Date of Award


Document Type

Critically Appraised Topic


Occupational Therapy

First Advisor

Anne Haskins

Second Advisor

Breann Lamborn

Third Advisor

Gail Bass/Devon Olson Lambert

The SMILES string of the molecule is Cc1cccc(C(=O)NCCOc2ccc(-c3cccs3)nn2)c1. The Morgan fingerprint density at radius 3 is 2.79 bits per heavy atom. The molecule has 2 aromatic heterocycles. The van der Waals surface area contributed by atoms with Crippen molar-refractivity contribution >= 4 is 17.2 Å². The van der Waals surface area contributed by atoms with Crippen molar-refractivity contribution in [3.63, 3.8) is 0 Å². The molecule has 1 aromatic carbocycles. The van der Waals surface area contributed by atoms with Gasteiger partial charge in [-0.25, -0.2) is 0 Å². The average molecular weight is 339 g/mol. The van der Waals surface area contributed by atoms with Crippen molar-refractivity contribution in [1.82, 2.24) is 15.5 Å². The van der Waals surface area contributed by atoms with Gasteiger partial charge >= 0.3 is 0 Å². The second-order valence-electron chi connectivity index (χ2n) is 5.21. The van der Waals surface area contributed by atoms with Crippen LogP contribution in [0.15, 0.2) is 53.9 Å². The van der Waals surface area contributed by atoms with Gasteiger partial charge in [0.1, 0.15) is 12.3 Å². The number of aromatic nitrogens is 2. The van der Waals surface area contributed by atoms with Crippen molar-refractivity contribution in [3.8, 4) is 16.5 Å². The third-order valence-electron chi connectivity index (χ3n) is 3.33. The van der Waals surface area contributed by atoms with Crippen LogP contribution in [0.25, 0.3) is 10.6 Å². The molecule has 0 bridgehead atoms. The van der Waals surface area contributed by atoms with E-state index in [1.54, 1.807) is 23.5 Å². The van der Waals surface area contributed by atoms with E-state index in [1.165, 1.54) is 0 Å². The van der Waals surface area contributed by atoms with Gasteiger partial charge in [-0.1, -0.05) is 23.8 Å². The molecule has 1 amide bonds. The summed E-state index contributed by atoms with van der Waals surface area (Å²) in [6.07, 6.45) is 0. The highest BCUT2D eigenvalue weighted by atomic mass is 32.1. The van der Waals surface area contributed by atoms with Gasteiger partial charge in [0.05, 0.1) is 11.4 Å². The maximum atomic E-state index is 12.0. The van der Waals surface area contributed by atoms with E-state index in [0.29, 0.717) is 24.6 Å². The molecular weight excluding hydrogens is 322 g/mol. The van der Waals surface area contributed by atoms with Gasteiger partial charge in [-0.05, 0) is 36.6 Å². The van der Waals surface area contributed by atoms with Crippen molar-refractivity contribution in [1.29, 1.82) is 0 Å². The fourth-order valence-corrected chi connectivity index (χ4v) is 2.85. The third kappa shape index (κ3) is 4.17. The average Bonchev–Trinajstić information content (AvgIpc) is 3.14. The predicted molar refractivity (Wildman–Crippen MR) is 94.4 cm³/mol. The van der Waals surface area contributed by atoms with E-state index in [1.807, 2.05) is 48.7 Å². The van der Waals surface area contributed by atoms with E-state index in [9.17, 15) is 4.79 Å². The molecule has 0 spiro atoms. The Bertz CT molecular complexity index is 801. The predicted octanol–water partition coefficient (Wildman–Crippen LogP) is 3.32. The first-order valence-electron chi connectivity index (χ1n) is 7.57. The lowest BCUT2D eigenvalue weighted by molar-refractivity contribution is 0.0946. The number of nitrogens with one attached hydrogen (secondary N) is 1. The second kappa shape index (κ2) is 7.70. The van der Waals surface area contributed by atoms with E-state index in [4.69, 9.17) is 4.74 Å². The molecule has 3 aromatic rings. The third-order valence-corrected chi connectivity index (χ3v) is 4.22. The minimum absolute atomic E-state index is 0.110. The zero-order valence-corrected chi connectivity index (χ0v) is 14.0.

The National Cancer Institute (2019) explains that lymphedema is a condition where there is a buildup of fluid in soft tissues as a result of the lymphatic system being damaged or blocked. Lymphedema is estimated to impact 2 to 3 million people in the United States, with secondary lymphedema being the most common form (Rockson & Rivera, 2008). Prevalence rates for lymphedema are likely underestimated, as not all patients have received treatment for their condition (Rockson & Rivera, 2008). Secondary lymphedema occurs when the lymph system is damaged or blocked from cancer, infection, injury, removal of lymph nodes, radiation, or surgery (NCI, 2019). The risk of obtaining secondary lymphedema increases when surgery or radiation therapy becomes more aggressive and/or anatomically disruptive (Vojáčková, Fialová, & Hercogová, 2012). “Many factors have been studied with regard to lymphedema risk: obesity, weight gain, venous insufficiency, and recurrent soft tissue infections” (Vojáčková et al., 2012, p. 353). Unfortunately, the growth of obesity is expected to increase the prevalence of individuals with secondary lymphedema (Vojáčková et al., 2012).